TV review: ‘Come on Northern Ireland' - it's time to change the anthem

12 Jun 2016 - Northern Ireland fans at the Titanic building to watch the opening UFEA Euro game against Poland on a big screen. Picture by Cliff Donaldson.
Billy Foley

Euros 2016:

Northern Ireland v Poland, Sunday, BBC1 at 5pm

Northern Ireland v Ukraine, Thursday, UTV at 5pm

If you believe in Northern Ireland healing its sectarian divisions, then international sporting competition is a fantastic opportunity for us to come together.

The IFA has led from the front in transforming the image of the Northern Ireland football team and there is now no reason why it should not attract the allegiance of all sections of our community.

They may not travel to the games in any great numbers, but anecdotally at least, there is a large support and goodwill for the team from the nationalist community.

It is hugely important that this is nourished and encouraged as nothing would be more symbolic for us as a society moving forward together than celebrating our sporting successes as one.

There is however, a jarring aspect as you sit down in front of the TV to watch Northern Ireland compete and they line up to ‘God Save The Queen’.

It just seems so out of place, so unnecessary.

Now I appreciate that many Northern Ireland fans will correctly see God Save The Queen as the national anthem and will ask if this is another attempt to chip away at their identity.

It is not. Northern Ireland born players opting to play for the Republic of Ireland is much more destructive to the identity of the team.

How many of these northern nationalist footballers would stay, should they not have had to stand to God Save The Queen while playing for underage Northern Ireland teams?

Scotland and Wales can have their own anthems and not have their identity diminished.

South Africa and New Zealand have managed to adjust their anthems to accommodate both sections of their societies.

The Irish rugby team has also managed a compromise. The new song has never become loved and Amhran na Bhfiann is still played in Dublin because of some made up nonsense about respecting the capital city they play in, but the point is that everyone recognises the effort at inclusion.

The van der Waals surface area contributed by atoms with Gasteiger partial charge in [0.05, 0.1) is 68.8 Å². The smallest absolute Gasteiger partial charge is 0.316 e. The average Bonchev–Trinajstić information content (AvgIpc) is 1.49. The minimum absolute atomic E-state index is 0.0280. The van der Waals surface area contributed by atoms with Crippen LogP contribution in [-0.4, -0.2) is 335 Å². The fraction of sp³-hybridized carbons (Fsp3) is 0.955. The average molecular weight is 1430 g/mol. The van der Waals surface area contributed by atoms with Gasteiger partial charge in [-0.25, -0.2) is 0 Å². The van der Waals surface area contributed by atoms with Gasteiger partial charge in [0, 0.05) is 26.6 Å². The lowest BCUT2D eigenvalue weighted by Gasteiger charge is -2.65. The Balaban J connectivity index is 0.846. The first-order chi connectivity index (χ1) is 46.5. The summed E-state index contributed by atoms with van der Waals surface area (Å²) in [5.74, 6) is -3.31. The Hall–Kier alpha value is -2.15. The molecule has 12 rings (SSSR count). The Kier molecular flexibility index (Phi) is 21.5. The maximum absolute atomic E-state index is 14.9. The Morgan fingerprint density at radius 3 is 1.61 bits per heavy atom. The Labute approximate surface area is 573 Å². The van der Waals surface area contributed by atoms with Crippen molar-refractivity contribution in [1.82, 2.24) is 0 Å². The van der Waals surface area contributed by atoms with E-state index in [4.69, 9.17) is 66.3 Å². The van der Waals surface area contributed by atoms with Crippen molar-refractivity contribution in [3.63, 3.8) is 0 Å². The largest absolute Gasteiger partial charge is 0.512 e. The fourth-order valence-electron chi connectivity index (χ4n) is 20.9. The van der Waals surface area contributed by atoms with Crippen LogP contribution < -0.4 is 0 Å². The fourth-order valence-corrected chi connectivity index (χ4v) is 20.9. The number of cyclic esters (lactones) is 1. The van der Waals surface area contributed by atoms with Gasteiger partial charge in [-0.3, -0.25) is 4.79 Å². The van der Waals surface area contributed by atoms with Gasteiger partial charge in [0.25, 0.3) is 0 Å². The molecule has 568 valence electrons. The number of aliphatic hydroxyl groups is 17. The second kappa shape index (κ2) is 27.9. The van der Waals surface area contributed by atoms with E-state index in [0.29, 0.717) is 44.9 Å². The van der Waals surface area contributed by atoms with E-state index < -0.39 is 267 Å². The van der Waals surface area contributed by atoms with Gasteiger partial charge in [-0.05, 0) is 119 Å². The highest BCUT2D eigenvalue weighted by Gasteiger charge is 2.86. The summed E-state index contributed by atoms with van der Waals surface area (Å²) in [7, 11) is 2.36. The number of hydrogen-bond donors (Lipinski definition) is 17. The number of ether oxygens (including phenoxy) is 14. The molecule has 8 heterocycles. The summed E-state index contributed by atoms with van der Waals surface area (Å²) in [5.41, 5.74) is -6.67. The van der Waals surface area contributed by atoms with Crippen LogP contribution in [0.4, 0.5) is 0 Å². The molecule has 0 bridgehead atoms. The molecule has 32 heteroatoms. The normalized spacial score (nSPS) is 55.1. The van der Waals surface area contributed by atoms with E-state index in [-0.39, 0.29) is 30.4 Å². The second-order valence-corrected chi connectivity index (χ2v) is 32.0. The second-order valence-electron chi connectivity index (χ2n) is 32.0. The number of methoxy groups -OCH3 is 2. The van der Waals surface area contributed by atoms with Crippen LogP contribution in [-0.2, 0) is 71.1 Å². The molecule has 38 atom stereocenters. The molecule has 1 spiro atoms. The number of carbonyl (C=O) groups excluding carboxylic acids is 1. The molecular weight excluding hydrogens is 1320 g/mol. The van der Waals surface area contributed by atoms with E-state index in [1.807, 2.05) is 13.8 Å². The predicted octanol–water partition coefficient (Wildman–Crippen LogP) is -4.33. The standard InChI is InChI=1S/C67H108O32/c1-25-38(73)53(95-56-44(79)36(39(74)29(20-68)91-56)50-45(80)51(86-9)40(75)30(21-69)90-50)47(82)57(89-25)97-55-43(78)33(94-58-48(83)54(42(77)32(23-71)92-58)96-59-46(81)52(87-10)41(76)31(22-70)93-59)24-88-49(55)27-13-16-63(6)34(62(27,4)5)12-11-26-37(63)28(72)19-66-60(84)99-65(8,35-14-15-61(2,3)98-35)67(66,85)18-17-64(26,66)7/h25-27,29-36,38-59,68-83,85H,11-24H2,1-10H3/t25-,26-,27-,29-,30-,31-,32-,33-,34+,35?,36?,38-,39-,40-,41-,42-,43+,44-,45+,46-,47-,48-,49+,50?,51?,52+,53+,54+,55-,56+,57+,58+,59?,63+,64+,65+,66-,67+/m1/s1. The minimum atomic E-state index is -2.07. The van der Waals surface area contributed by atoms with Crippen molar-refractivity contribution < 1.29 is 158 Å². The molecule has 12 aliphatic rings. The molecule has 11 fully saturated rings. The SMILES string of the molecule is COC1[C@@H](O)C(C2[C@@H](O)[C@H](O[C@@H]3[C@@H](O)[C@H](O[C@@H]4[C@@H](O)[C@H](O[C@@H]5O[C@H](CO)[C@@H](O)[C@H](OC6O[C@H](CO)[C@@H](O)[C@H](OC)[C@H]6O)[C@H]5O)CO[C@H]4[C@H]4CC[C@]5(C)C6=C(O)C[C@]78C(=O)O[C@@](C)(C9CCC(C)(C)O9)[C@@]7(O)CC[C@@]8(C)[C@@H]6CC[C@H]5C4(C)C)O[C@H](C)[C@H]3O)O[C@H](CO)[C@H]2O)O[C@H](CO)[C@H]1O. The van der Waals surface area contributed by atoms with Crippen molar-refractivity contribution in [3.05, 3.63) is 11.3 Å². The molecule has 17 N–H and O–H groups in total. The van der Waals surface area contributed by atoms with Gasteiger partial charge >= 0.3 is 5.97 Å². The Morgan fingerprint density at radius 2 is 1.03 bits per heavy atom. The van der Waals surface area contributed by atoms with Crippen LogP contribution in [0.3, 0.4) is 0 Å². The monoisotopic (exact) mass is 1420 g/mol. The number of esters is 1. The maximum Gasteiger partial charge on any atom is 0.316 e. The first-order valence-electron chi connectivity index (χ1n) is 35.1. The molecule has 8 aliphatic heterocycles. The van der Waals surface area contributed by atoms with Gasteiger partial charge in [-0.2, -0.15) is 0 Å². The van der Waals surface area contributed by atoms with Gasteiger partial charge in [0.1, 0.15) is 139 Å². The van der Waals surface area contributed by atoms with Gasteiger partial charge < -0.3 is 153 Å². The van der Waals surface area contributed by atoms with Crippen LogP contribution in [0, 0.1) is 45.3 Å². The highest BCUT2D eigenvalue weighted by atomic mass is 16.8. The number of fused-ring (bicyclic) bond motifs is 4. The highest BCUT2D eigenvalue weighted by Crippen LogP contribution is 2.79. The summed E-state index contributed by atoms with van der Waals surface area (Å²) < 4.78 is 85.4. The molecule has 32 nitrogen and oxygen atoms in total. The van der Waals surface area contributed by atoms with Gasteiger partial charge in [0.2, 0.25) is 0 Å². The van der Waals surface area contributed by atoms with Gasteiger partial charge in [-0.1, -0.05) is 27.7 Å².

If you’re a Northern Ireland football fan, consider how northern unionists felt for generations going to Dublin to stand under the tricolour and listen to A Soldier’s Song played by the Garda band.

I accept that as a 32-county sport, rugby has particular responsibilities but remember that it was the introduction of professionalism and the formation of a world cup that led to the creation of an Ireland rugby anthem, which has subsequently been adopted by both hockey and cricket.

There has previously been much discussion about the Northern Ireland football team finding a new anthem, but the time has come to act.

Northern Ireland is in a major international competition for the first time since the height of the Troubles when shouts of ‘No Surrender’ were commonplace and the self-deprecating ‘‘We’re not Brazil we’re Northern Ireland’ didn’t exist.

Surely somebody at Windsor Park has a number for Phil Coulter.


Black Power - America’s Armed Resistance, BBC 1, Tuesday at 11.15pm

It’s so obvious from a distance that the freedom to carry guns exacerbates almost every problem in America.

Dan Murdoch’s film investigated the growing black-power movement in the wake of the killings of Trayvon Martin, Eric Garner, Mario Woods and others.

It is not surprising that African-American people are organising themselves to protect their communities against police racism when Murdoch quotes a statistic that black men are almost nine times more likely than other races to be killed by the police.

But the response of the Black Lives Matter movement is wrong.

Masked men and women marching in a Martin Luther King Day parade armed (legally) with assault rifles sullies the name of the great civil rights leader


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